Cinema after the Digital
Physical Cinema: memory, schema and interactive video
by Michael Leggett
The research project completed recently addressed the paucity of design evident in popular video databases such as YouTube and GoogleMovies, where the viewer has a television-like experience made up of selected individual movie productions. These are assembled by guessing words used in metadata registration of uploaded material and interaction with the movie database, thereby following in the sequential tradition of analogue video and film.
Digital video however, enables access to individual frames of a motion picture recording, where in an interactive system, the participant is able to define both duration, and relational ordering of individual ‘scenes’ and shots. The process of interaction can be compared to hypertext linking in Web-based systems, the documents instead being video files. Hypervideo is an appropriate term, though the Mnemovie experimental system is not currently accessed using a web browser or indeed, the internet.
The research project was focussed on: the syntactical ramifications of relational ordering; the role of mnemonics in this process; and the practical aspects of the interface, the performance place in which participants interact with the full-screen motion picture image.
HyperPrescence: Teleprescence via Quantum Cinema
by Osman Koç
Today technology enables us to process and transmit data. As a result of the real time transmission of data, we now are able to affect things, and gather information from the places which we are not present. This bidirectional flow of data enables the teleprescence concept. Today teleprescence is interpreted as video conferencing or tele-robotics, which represents a very narrow window of the whole concept. The paper aims to introduce a different artistic approach to the teleprescence concept via an artwork “HyperPrescence” by discussing the two fragments of the project; remote location and stimuli.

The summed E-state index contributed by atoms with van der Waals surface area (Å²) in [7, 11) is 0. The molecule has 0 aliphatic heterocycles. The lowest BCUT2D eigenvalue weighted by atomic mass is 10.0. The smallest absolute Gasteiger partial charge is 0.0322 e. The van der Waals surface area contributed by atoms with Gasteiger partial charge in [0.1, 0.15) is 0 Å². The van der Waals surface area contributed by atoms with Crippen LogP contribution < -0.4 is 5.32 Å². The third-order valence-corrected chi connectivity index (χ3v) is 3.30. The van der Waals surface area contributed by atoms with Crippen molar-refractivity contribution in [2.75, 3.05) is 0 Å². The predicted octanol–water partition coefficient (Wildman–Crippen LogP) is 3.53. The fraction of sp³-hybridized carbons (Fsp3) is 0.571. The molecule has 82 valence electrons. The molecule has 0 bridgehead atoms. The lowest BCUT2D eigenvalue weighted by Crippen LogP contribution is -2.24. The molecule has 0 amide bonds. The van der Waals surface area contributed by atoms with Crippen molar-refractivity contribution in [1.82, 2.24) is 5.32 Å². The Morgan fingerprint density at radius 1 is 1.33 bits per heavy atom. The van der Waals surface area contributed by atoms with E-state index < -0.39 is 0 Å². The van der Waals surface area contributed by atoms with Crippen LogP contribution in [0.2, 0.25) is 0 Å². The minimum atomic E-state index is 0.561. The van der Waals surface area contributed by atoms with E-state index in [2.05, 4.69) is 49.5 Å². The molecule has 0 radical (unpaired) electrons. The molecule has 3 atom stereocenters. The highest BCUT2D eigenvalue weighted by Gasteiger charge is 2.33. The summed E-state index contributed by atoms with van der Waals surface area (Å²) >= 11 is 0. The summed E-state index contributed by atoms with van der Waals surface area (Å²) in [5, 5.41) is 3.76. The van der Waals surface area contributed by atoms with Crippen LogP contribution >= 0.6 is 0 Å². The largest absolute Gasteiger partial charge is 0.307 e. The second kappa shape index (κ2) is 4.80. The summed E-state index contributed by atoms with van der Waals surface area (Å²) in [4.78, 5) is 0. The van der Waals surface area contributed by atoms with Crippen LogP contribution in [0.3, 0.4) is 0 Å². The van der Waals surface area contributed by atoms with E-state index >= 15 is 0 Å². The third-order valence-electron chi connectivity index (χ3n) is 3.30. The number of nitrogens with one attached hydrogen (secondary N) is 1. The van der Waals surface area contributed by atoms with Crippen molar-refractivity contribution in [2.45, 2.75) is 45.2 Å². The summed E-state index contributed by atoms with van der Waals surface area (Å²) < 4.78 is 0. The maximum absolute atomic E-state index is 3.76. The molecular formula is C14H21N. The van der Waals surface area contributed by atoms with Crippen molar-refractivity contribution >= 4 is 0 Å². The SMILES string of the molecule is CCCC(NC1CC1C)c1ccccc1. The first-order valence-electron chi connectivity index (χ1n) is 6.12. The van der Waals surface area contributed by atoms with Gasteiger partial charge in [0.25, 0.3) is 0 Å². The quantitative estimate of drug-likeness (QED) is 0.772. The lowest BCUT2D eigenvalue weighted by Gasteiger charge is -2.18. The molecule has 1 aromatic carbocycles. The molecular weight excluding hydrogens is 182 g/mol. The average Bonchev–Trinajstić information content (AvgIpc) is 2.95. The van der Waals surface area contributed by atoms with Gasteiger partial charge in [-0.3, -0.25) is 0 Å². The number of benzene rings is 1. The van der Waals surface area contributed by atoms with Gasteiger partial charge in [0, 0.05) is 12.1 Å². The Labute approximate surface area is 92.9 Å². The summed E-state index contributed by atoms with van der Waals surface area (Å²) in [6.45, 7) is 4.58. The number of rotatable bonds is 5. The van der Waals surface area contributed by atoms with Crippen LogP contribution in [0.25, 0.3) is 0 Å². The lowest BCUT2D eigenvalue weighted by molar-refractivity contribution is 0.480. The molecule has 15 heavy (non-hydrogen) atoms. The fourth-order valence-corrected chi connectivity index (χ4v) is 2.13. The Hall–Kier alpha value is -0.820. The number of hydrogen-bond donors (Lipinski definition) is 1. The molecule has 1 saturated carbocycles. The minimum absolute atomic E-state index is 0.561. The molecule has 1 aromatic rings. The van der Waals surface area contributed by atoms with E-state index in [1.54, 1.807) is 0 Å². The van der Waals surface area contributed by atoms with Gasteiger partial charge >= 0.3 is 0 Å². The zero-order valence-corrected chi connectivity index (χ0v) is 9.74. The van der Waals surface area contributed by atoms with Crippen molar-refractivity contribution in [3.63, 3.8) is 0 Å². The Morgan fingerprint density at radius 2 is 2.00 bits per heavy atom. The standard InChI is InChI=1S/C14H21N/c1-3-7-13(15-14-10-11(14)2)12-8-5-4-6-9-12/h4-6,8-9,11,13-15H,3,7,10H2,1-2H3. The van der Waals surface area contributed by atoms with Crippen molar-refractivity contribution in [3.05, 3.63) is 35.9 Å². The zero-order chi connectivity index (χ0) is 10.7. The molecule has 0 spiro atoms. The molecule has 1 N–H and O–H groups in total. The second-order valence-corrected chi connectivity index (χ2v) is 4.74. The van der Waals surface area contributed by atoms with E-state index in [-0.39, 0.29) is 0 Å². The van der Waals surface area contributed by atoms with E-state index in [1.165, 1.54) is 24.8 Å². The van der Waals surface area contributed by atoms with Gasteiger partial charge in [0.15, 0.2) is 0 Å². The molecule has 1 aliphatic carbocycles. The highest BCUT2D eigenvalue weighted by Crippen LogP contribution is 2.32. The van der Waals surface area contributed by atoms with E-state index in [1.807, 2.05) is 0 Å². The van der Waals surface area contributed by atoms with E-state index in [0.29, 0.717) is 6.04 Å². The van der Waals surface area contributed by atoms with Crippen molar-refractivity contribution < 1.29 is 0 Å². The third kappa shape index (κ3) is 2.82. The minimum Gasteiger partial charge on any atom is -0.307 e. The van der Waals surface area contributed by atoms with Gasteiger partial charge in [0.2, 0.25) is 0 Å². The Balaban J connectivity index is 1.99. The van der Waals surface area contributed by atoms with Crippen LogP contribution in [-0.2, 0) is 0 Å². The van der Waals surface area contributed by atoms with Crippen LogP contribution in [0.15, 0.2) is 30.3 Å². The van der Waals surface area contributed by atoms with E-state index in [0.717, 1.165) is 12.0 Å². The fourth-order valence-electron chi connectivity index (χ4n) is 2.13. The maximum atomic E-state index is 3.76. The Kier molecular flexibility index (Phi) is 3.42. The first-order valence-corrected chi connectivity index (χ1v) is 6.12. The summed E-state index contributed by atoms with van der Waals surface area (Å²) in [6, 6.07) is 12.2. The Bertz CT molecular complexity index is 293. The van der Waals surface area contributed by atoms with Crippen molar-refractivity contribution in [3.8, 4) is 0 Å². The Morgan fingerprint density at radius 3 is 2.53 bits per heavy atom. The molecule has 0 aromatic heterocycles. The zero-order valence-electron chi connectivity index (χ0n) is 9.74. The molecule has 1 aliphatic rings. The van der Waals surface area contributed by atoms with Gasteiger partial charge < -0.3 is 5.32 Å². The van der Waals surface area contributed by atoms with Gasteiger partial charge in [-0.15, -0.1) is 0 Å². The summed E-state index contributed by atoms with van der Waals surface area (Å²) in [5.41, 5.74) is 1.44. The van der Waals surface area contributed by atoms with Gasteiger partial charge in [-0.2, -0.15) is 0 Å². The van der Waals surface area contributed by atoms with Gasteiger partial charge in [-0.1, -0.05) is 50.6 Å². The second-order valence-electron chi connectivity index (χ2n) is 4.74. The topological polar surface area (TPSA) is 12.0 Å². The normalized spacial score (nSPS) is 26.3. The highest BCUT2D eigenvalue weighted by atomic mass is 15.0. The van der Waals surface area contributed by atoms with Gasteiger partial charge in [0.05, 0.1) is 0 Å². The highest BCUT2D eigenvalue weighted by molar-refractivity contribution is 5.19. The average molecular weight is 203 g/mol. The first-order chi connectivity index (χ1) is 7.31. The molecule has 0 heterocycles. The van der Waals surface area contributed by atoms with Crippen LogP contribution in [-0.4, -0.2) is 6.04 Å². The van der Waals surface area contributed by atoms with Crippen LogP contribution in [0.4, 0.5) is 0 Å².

The perception of reality is a key concept in teleprescence. Observation of the remote location can be done by a combination of visual, audial or mechanical sensing. However, the perception of the user can distinguish the remote location being real or virtual depending on the properties of the obtained data. Lack of quality of the data gathered from a physical space can transform the perception from reality to representation. Virtual spaces with real time response can also be perceived as real, as the duration of the experience elongates.
Motion capture cinema provides the sense of reality even if the context is fictional as a result of the user’s intention to suspend their disbelief. This also eases the immersion process, as the audience convinces themselves to the reality of the depicted image.
Interactive cinema mainly focuses on augmenting the user with the ability to alter the narrative by using various types of tools. However, the interface creates a disruption on the user’s immersion with the film. Interfaces also create an obligation to interact, which consumes some attention of the user and diminishes the effect of the designed experience. In order to sustain and exploit the aforementioned perception of reality in cinema, unconscious interaction of the user should be considered.
Regarding unconscious interaction, the interface should gather the responses from the user without its initiative. The data provided by a biosensor based interface is not fully governed by the user. As their functionality implies, biosensors are usually wearable instruments, which increase the awareness of the user. However in order to sustain the unconsciousness of the interface, it has been chosen not to inform the user about the way of interaction with the medium until the end of the experience.